All interviews were conducted by the same interviewer. The interviewer was trained in qualitative research. The interviews ranged in duration from 20-60 min and were conducted one-to-one either by phone or in person from January to March 2016. Of the 16 women interviewed, only 14 provided demographic data (seefor information on participants). Participants received and were asked to read a participant information sheet informing them about the study and what was required of them. All participants were required to sign a consent form before the interviews took place. The consent form informed participants that the interview was voluntary and that they were free to stop the interview at any time during the interview, without giving a reason as to why. All participants were also required to complete a demographics form asking information about age and ethnicity. The form also sought information related to the women’s current pregnancy, such as trimester, any pregnancy related and nonpregnancy related medical conditions, and use of the Web and support networks.
The interview schedule consisted of 4 sections. Section 1: online information seeking, with 7 questions (ie, what online sources do you use to find out information about your pregnancy?). Section 2: how you search, with 5 questions (ie, how do you know what to trust online?). Section 3: impact of online searching, with 9 questions (ie, what makes online information reassuring? How long does that last? What makes online information worrying? How long does that last?). Section 4: support and coping, 6 questions (ie, do you ever access any online health care professionals?).
Ethical and Research Approvals
Approval for the study was given by University of Bolton Research Ethics Committee in October 2015, United Kingdom.
All interviews were digitally recorded and transcribed verbatim. All qualitative data were analyzed using Nvivo version 10 software. The qualitative approach used to analyze the interviews was an inductive thematic analysis [18, 19] since the analysis was grounded in the data rather than existing theories. The data was analyzed using Braun and Clarkes approach  for using thematic analysis in psychology. In order to ascertain and increase intercoder reliability and the reliability of the results, 2 transcripts where independently coded by both authors to develop a coding framework and code book. Any subsequent additional theming was discussed during independent analysis. The stories from other women who had experienced the same or similar experiences helped pregnant women to feel reassured and less like they were the only ones going through something.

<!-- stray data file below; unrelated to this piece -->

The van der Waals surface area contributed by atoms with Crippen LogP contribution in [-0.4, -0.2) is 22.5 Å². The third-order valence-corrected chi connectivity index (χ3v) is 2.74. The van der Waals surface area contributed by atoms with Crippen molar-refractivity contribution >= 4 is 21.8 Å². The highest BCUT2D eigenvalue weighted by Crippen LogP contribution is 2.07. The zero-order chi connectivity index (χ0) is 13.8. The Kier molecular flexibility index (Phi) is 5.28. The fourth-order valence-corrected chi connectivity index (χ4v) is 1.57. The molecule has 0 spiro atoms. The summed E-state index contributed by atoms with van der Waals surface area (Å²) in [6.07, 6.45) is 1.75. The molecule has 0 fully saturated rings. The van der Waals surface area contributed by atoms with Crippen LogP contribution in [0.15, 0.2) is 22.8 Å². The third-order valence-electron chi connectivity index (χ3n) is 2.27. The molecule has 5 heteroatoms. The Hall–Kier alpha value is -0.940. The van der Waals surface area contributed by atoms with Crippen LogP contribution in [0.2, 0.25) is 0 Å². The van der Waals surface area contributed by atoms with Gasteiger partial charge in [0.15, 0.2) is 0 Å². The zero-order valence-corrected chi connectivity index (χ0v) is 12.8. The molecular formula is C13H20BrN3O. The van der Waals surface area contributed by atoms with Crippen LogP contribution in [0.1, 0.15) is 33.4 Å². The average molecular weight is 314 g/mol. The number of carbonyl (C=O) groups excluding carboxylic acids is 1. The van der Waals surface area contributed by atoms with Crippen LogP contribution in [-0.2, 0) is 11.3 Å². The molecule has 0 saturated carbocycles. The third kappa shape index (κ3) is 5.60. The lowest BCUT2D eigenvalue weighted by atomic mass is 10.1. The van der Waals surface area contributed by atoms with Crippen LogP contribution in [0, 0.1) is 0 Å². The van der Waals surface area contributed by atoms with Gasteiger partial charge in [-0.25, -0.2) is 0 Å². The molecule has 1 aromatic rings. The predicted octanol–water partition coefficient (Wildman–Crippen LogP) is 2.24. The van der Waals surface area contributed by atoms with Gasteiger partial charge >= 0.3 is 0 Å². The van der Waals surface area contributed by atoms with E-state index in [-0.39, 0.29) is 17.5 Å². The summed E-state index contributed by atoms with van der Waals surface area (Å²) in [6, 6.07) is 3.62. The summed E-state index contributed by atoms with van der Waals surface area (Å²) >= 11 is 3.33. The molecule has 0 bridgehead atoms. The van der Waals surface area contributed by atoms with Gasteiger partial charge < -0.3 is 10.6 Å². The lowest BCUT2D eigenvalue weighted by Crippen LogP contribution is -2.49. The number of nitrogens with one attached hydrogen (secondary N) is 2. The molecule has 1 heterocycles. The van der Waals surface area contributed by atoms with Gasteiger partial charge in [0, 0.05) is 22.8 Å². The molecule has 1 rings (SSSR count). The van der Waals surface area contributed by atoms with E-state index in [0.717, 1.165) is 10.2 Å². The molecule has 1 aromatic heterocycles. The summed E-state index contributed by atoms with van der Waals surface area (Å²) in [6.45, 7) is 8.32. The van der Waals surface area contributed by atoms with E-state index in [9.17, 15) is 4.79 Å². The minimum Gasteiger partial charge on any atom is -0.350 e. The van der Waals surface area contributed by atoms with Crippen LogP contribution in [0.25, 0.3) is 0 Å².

Overview of Results
In general, pregnant women tended to find the Web a useful source of information and advice during their pregnancy. Although there were things that worried them when they searched on the Web, overall the accessibility of Web-based information and the stories and experiences of other women were viewed as reassuring. Four main themes emerged from the interviews.shows the main themes, topics, and an example quote from the interview analysis.
Online Forums: Reading the Stories and Experiences of Other Pregnant Women
From the analysis, it was evident that the participants tended to search and engage with online forums to read and get advice from other pregnant women. All the women talked about other women’s stories they read on the Web and these were viewed positively and seen as providing pregnant women with reassurance.
Reassurance, Not Alone, and Normalized
Other women’s stories and experiences had a positive impact in terms of reassurance and helping to reduce worry as shown in. The stories from other women who had experienced the same or similar experiences helped pregnant women to feel reassured and less like they were the only ones going through something alone. Not feeling as if they were the only one’s experiencing something also normalized symptoms and issues for women as highlighted in the quotes in . Interestingly, the following quote shows how some women found reading other women’s experiences as supportive and which enabled them to ask questions they did not want to ask their midwife:
If I had to ask the midwife like everything I was worried about, I wouldn’t worry her that much and ask her that. And I think also the fact that there’s so many people who are talking about their own experience, so it can be really supportive so it’s like if you’re worried about your next scan or whatever it is then you can do a post saying I’m worried has anyone else been, and then you’ve got lots of people who kind of supporting you.
[Participant 14, multiparous]
|Age in years|
|Trimester at the time of interview|
|Medical complications in this pregnancy (including|
pre-eclampsia, depression, diabetes, and sickness)
|Medical complications in a previous pregnancy|
|A few times a week||2|
|Support during pregnancy|
Forums were also viewed by women as a place to gain information and keep up to date: